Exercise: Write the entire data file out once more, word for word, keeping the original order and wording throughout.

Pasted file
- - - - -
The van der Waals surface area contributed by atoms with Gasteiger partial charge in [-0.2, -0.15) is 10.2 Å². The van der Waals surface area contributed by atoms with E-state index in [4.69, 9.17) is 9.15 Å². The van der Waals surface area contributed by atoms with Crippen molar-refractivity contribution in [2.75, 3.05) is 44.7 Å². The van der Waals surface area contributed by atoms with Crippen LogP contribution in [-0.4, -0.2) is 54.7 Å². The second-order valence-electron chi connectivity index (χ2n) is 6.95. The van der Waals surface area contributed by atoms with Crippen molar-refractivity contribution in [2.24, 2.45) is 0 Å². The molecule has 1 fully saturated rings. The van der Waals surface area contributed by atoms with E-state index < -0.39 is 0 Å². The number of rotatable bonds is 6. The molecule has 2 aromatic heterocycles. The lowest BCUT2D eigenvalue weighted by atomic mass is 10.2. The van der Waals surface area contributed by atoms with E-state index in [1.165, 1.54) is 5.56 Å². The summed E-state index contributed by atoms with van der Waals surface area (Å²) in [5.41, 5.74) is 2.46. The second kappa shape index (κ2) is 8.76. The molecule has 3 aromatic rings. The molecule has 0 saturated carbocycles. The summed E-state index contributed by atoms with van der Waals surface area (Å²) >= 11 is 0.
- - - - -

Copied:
The van der Waals surface area contributed by atoms with Gasteiger partial charge in [-0.2, -0.15) is 10.2 Å². The van der Waals surface area contributed by atoms with E-state index in [4.69, 9.17) is 9.15 Å². The van der Waals surface area contributed by atoms with Crippen molar-refractivity contribution in [2.75, 3.05) is 44.7 Å². The van der Waals surface area contributed by atoms with Crippen LogP contribution in [-0.4, -0.2) is 54.7 Å². The second-order valence-electron chi connectivity index (χ2n) is 6.95. The van der Waals surface area contributed by atoms with Crippen molar-refractivity contribution in [2.24, 2.45) is 0 Å². The molecule has 1 fully saturated rings. The van der Waals surface area contributed by atoms with E-state index < -0.39 is 0 Å². The number of rotatable bonds is 6. The molecule has 2 aromatic heterocycles. The lowest BCUT2D eigenvalue weighted by atomic mass is 10.2. The van der Waals surface area contributed by atoms with E-state index in [1.165, 1.54) is 5.56 Å². The summed E-state index contributed by atoms with van der Waals surface area (Å²) in [5.41, 5.74) is 2.46. The second kappa shape index (κ2) is 8.76. The molecule has 3 aromatic rings. The molecule has 0 saturated carbocycles. The summed E-state index contributed by atoms with van der Waals surface area (Å²) >= 11 is 0.